"When you were a little boy," the father said slowly, looking right at his son, "you asked me that same question 24 times in just a few minutes, and I answered it with smiles and a hug. I wasn't annoyed. I was glad we were together and you were seeing the world and asking question. I ask you only twice and you get angry."
Reading from the Global Scripture (Linda Coulter)
This morning's reading is by The Reverend Dr. Thandeka, from her 1999 book Learning to be White: Money, Race and God in America:
Dorothy and I were introduced by the host of the dinner party: Dorothy was a "poet," whose most recent volume of poetry was prominently displayed on the coffee table in front of the couch on which we were seated. I was a "writer" working on white identity issues. After our host departed, Dorothy wanted to know what a "white identity" was. She did not have one, she assured me. She was simply an American. I could help her find hers, I responded, if she wanted to know what it looked like. Her interest piqued, she accepted the offer. True to form, I asked her to recollect her earliest memory of knowing what it means to be white.
After a little excavation, she finally found the memory: When Dorothy was five, she and her family lived in Mexico for a year. Although her family's housekeeper brought her daughter, who was also five, to work, Dorothy's parents forbade her to play with the little girl. Dorothy, in fact, was never allowed to play with any Mexican children, and she and her two brothers were forbidden to venture beyond the gates of their backyard. Dorothy remembered her feelings of sadness and regret. The Mexican children and their parents seemed so much more at ease with themselves and each other. They seemed warm and tactile, unlike her own family, whose manners and expressions were cold and constrained.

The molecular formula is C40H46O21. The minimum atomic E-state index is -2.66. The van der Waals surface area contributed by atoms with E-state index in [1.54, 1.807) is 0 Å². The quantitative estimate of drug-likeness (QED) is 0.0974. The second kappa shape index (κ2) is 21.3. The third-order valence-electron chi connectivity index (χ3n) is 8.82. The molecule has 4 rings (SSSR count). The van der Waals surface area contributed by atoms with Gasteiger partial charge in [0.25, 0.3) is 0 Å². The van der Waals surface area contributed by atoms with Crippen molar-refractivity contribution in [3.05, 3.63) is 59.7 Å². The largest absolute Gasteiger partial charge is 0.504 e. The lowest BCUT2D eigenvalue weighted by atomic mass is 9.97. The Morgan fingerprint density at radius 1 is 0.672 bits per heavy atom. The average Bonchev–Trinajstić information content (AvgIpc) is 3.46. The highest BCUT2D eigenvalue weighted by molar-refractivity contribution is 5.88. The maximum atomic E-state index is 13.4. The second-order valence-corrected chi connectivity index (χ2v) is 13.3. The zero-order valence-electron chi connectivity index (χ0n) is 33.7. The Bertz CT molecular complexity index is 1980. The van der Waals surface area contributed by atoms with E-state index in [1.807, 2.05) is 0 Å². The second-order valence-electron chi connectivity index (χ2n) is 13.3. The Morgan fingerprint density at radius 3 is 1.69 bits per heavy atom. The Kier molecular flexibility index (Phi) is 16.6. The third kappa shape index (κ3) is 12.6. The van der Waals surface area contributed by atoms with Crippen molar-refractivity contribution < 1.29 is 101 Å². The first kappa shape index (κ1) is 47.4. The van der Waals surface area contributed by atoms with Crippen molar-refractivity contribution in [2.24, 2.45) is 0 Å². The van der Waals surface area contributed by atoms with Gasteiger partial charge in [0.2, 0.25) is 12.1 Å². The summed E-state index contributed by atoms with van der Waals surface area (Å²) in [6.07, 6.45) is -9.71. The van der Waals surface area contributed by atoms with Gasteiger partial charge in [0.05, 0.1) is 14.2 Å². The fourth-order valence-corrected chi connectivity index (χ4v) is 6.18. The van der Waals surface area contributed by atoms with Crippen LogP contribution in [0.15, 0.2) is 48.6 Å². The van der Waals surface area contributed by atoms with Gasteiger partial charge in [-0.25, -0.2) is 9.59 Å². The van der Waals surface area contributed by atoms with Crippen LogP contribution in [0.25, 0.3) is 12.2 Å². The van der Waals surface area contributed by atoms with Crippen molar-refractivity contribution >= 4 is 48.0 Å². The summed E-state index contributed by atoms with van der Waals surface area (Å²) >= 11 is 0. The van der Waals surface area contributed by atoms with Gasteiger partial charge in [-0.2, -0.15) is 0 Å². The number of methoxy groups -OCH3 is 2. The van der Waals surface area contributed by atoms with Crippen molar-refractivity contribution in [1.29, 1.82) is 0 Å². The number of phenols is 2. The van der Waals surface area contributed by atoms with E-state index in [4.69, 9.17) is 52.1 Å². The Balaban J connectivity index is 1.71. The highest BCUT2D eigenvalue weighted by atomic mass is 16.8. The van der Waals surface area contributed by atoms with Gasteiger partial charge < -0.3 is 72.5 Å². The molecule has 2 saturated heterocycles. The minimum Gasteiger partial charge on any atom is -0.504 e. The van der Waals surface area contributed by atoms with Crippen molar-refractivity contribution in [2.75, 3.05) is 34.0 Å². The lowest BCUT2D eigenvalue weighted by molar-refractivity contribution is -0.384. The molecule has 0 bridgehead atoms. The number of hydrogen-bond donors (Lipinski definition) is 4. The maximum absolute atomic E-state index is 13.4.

Dorothy told me she had not thought of these feelings in years. She confessed that she now recalled how often, during that year, she wished to be brown. I suggested that the term "white" might not mean anything consciously to her today because it had too much negative meaning for her when she was five. She agreed and now expressed surprise that she had not written about these feelings, memories, or experiences in her work. She said much of her life had been devoted to freeing herself from the emotional strictures imposed on her by her parents. Most of her poetry was about them and the way they had drained life out of her. She reiterated her astonishment that this set of memories had not surfaced in her work. As she blushed, the resurrected feelings of the child seemed to disappear.
I now watched Dorothy transfer her own dis-ease to me and I braced myself for an attack. She was no longer the object of her painful racial memories. Now, I was. "You know," Dorothy now said pointedly, "you are the first black I've ever felt comfortable with talking about racism." To which I responded, "Why is it so easy for you to think of me as a 'black,' and yet until a few minutes ago you could not make any sense out of thinking about yourself as a 'white'?" Further-"Were we really talking about racism? And if so, whose? Your parents'? Yours? That of the five-year-old girl who wanted to be brown?"